“Please stop fussing over me. I’m fine.”
Michael nodded at the officer standing near them she hadn’t noticed until then. “This is Detective Smith. He needs to ask you some questions.”
“So why were you at the convenience store after midnight?” Detective Smith asked as he withdrew a small notepad and pen from his pocket.
“I’ve had one of the most seriously shitty days I’ve ever had and I was craving junk food.”
The detective nodded and asked, “Did you notice the man who jumped in your car in the store?”
“No. I saw a store clerk and I bumped into Michael Brandt,” she said gazing at Michael who nodded at the detective.
“How did the man get into your car?”
“I don’t know. I had just put the groceries in the back of my SUV. I hadn’t locked the doors yet. Suddenly, he appeared from the back seat.”
“Did he have a weapon?” asked the detective.
“Yes. He had a gun.” Anne shivered as she remembered the gun slammed against her cheek.
“Did he say anything to you?”
“He told me to drive. I knew he would kill me if I didn’t.”
“What else do you remember about him?”
She thought for a moment, and said, “He wore a black ski mask. I don’t know about his clothes. They may have been dark. He wore gloves.”
“He didn’t want money. I offered to take him to my bank machine, but he didn’t want money.”
“He didn’t want money?” Detective Smith asked, his eyebrows rose inquiringly.
“No, and he called me by my name. He knew my name.” Panic choked her as Anne remembered this. Christ, he knew her name.
Michael’s brows drew together in a concerned frown as his eyes met the detective’s. “It sounds like this carjacking was planned. He must have followed her to the store, which meant he’s been watching her.”
“Are you sure about that? Are you sure he called you by your name?” asked the detective.
“Yes, I’m sure. That’s not something I’d likely forget.”
“Is anyone angry with you? Can you think of someone who would want to hurt you?”
“No,” Anne said as she shook her head.
“I can,” Michael interrupted. “Her divorce hearing was this morning and her ex-husband, Allan Long, was very pissed at her.”
“It wasn’t Allan. I would have recognized his voice,” Anne said.
“What did you have in the car besides your groceries?”
“My purse. I have a small yellow leather purse. Did you find it?”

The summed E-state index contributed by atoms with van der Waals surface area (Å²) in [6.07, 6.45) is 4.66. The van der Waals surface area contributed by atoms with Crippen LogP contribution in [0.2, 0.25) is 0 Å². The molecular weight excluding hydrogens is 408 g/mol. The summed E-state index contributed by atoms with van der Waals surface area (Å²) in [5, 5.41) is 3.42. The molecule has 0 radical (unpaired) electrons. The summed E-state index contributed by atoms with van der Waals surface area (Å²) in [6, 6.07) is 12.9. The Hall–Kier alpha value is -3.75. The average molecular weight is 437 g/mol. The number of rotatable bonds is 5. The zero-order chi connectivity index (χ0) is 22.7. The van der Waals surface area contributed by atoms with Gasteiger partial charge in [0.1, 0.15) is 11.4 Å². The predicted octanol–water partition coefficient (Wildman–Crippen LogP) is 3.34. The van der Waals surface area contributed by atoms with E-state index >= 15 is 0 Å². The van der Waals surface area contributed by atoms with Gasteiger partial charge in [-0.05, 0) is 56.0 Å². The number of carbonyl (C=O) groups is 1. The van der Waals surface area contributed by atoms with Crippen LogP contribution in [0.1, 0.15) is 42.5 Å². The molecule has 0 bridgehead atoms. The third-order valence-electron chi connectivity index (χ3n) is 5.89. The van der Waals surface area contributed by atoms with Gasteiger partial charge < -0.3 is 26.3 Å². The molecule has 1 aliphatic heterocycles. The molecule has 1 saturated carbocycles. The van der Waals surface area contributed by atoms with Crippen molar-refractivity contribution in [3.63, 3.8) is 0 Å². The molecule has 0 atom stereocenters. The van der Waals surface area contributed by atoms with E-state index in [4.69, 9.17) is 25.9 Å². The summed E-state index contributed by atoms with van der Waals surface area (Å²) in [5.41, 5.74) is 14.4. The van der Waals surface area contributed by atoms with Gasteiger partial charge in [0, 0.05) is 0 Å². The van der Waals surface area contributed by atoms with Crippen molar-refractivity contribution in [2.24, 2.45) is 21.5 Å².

“Yes, we found the purse but the contents are scattered around the car. Do you remember what was in the purse?”
“Why do you want to know what was in my purse?”
“I’m trying to determine if he took anything from the purse that might give him your address.”
“Oh, crap.” The thought that the carjacker knew where she lived tore at her insides. She felt sick.
“If you could see the contents, do you think you would remember anything that is missing?” The detective asked as he helped her down from the ambulance and led her toward her vehicle.
In the back seat of her SUV, Anne saw a tube of lipstick, a brush, and a powder compact. In the front seat, she noticed her keys, cell phone, driver’s license and a small makeup bag that contained her credit cards. Picking it up, she looked inside to see all cards were accounted for.
“Is anything missing?”
There was one thing Anne didn’t see. “Did you find a letter? There was a letter from my attorney about my hearing this morning.”
“We’ll look again, but no letter was found. Was the letter addressed to your home?”
“I can’t remember if Stanley sent it to my home or office.”
The detective looked at Michael with an expression that said “not good” then turned to Anne. If the carjacker didn’t already know her address, he did now.
“That’s all for now. If I were you, I’d listen to the EMTs and make a stop at the hospital to get checked out.”
“No thanks. I just want to go home.” Her voice broke in emotion. Anne wasn’t about to spend the worse night of her life waiting to be seen at the busy hospital.
“Do you have someone to come get you to take you home?” the detective asked.
“I’m taking her home.” Michael ignored her surprised expression, opened the back of her SUV and pulled out the bags of groceries. He led her to his truck by her arm, threw the groceries in the back and helped her inside.
“Listen, I’ll just call a taxi or something.” Anne offered.
“No, you’re not. Tell me. Are you always this stubborn about accepting a little help?” He growled.
“Are you always this persistent, trying to smother a woman you barely know? You don’t have to take me home.”
“Yes, I do. I suddenly have this craving for junk food.”